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Death rattle: Down goes Romo, and with him Cowboys' season

Tony Romo takes a clavicle-breaking hit in 2nd quarter. Dallas led 10-7 at the time and upped it to 20-7 before the defense rested and the Giants scored 31 straight points. Photos: Ed Bark

Lack of a quality backup quarterback and a paper doll defense when it mattered left the Dallas Cowboys in probable fatal disrepair on ESPN's national Monday Night Football stage.

The 41-35 final score reflects the New York Giants' recurring attempts to hand Dallas the game with five turnovers. Otherwise they moved the ball virtually at will after quarterback Tony Romo suffered a broken left clavicle early in the second quarter. Dallas led 10-7 at the time, and Romo's last play of the game, a completed pass to the Giants' 29, set up a field goal. The Cowboys' lead became 20-7 after an electrifying 93-yard punt return by rookie wide receiver Dez Bryant.

A stout defense and even marginal competence by shopworn 38-year-old Jon Kitna should have been enough to gut out a home win that would have taken Dallas from 1-4 to a redeemable 2-4 in an NFC with no breakout dominant team. But the Giants instead scored 31 straight points to take a 38-20 lead, prompting some in the Cowboys' Stadium crowd to chant "Let's go, Rangers."

"Where's the juice on this Cowboys' defense?" commentator Ron Jaworski wanted to know.

"The Cowboys are being embarrassed," said play-by-play guy Mike Tirico.

They left the game a bit less red-faced after scoring two late touchdowns. Bryant for one never gave up and Kitna managed to complete a few downfield passes after finally settling in a bit. No matter, really. Kitna is a statue on the order of Drew Bledsoe, who spent his last days as a Cowboys QB scraping himself off the turf before finally yielding to Romo under the Bill Parcells regime. There's no reason to think that defenses won't find Kitna to be another easy stationary target while the Cowboys' defense continues to unravel.

Giants' head coach Tom Coughlin won't be happy with the overall sloppy nature of his team's win. The victors had a smash-mouth running game and their receivers toyed with the poor-tackling Dallas secondary. But Coughlin will be like the drill sergeant therapist in the Geico commercial, telling his team that instead of taking some time off during bye week, "Maybe we should chug on over to namby pamby land where maybe we can find some self-confidence for you, ya jackwagons!"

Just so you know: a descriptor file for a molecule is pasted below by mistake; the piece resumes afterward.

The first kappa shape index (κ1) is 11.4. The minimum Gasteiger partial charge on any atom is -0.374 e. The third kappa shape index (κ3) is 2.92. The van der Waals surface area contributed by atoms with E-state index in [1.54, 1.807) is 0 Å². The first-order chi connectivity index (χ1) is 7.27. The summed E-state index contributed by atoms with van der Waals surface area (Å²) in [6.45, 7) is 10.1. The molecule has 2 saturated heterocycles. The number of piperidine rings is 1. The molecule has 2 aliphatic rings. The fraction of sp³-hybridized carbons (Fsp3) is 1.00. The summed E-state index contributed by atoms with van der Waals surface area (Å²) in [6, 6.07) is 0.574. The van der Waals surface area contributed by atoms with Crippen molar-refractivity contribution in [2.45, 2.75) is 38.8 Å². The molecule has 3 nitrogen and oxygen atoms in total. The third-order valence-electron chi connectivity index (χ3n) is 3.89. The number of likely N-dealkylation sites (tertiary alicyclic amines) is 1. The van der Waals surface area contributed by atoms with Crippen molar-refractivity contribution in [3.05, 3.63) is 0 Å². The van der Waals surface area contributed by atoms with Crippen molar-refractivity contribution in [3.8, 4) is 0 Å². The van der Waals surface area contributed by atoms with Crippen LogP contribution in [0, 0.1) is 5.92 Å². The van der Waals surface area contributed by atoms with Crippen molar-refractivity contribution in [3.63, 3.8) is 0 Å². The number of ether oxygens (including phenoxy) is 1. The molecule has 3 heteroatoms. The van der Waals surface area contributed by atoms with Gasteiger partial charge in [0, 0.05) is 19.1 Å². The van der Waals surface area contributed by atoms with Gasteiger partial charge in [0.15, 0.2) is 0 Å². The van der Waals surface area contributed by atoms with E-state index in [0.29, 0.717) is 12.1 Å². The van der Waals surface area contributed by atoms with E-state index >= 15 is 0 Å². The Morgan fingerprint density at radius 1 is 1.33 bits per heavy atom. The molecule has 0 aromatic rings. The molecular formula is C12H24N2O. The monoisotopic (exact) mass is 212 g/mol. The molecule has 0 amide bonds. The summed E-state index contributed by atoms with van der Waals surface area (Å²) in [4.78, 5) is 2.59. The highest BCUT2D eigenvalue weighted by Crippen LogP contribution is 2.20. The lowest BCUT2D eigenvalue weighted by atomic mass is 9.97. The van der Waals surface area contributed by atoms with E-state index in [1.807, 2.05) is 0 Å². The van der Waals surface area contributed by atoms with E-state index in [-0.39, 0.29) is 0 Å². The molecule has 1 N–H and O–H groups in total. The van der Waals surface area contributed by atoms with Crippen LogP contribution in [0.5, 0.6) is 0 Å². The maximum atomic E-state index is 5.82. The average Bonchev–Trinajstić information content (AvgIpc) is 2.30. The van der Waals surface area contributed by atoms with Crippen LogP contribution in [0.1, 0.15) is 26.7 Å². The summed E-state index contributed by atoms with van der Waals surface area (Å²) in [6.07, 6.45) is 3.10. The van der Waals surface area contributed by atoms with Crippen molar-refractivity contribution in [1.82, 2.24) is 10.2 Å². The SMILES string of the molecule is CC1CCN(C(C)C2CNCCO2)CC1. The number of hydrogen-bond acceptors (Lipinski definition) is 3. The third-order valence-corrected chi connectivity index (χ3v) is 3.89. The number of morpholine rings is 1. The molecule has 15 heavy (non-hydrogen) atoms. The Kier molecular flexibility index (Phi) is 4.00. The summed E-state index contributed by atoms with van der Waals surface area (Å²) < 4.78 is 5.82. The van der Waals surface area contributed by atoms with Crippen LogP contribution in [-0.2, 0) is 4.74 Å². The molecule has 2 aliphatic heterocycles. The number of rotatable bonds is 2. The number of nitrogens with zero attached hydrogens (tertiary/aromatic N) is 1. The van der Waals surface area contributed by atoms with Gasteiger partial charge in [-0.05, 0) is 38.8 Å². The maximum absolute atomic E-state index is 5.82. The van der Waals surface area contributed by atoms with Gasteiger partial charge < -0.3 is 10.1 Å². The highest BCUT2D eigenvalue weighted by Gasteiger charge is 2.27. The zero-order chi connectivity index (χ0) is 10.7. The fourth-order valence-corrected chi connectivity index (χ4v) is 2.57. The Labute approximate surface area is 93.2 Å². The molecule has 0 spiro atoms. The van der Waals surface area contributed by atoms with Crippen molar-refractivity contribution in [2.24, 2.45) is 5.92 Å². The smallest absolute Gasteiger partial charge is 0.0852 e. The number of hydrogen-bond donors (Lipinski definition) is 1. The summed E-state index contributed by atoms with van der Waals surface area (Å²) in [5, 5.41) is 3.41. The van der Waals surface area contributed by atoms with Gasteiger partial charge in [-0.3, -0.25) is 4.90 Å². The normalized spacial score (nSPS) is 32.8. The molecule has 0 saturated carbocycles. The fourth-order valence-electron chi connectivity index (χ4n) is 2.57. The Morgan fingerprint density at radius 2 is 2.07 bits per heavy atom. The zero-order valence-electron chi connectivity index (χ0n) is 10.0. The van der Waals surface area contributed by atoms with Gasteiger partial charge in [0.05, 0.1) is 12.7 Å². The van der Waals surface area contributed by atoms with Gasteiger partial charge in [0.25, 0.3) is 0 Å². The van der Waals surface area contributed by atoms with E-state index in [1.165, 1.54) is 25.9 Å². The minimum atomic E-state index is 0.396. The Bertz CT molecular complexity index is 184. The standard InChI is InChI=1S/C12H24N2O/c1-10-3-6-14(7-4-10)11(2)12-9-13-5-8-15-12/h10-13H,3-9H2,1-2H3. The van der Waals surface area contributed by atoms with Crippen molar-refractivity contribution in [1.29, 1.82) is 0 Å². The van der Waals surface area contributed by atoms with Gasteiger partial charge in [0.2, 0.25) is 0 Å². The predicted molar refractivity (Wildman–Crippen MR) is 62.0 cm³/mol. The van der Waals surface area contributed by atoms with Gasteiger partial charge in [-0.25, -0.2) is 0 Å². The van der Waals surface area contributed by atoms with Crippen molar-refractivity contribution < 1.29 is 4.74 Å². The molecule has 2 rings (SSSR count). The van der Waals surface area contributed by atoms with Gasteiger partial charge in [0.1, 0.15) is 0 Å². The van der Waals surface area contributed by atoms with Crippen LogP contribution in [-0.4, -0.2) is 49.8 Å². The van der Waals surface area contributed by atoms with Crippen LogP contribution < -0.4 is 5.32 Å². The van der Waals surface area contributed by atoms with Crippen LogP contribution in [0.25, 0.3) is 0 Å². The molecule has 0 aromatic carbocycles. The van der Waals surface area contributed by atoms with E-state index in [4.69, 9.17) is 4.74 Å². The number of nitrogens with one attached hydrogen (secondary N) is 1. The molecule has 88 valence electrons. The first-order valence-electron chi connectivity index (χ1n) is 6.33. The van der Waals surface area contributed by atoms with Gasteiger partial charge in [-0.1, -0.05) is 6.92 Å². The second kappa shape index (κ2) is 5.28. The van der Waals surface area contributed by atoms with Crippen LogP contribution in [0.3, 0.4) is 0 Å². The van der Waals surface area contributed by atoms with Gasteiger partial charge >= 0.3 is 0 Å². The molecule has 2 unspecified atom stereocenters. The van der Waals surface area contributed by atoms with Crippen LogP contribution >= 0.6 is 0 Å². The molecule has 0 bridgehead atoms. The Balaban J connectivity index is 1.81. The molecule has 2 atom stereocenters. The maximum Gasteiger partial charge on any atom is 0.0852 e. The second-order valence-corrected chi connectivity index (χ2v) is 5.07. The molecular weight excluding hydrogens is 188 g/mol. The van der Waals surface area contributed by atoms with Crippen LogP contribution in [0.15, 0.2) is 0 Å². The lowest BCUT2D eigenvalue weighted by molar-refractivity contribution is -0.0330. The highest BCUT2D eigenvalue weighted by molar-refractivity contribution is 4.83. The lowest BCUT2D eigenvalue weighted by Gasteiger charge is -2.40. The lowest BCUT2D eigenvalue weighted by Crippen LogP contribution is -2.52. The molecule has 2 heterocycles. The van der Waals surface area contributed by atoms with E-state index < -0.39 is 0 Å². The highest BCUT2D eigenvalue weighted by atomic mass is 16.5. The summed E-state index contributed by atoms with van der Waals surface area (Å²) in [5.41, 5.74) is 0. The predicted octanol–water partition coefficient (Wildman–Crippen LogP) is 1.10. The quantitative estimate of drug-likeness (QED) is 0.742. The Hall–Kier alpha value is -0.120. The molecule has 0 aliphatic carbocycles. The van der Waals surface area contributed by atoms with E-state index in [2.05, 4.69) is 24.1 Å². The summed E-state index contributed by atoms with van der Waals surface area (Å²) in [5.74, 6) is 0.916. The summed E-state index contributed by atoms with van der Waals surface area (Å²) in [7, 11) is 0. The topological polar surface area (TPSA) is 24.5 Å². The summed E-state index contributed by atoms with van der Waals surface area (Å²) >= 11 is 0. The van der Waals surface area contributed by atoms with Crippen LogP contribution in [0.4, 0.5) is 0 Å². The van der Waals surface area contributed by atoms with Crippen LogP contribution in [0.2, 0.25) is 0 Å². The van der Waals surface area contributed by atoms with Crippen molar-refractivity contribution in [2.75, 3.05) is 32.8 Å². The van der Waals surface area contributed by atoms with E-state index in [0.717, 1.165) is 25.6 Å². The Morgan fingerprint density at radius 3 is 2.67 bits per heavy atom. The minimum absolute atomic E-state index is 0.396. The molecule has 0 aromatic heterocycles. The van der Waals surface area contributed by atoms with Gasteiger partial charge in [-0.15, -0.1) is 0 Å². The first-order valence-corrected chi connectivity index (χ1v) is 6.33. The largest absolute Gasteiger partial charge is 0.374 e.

Pliable Cowboys head coach Wade Phillips of course will be a polar opposite. "Shucks, we tried hard, and Dez made a real purdy run."

The overall explosiveness of Bryant makes one wonder whether 1-5 Dallas might consider a wildcat offense with him at the throttle on occasion. Bryant already has shown that he can be brittle and prone to injury. But the guy looks like the second coming of Deion Sanders in an open field.

Owner Jerry Jones, who sat grim-faced in his luxury box with his two sons, no doubt made America root even harder against "America's Team" with his manifesto a few minutes before kickoff. Below is how he appeared and what he said after an announcer intoned, "A message from Jerry Jones."

"As you know, we do things bigger down here in Texas. We can't help it. Pride runs deep in the heart of every Texan.

"But we also know that bigger isn't always better. And so far this season, we just haven't gotten it done. So it's time to focus on the little things, the details that can mean the difference between victory and defeat. And that's just what we're gonna do.

"In the biggest stadium, before the loudest crowd, the Cowboys carry on a legacy of players who were larger than life. Another battle between bitter rivals. All of this on Monday night. It doesn't get any bigger than that."

Ya jackwagon!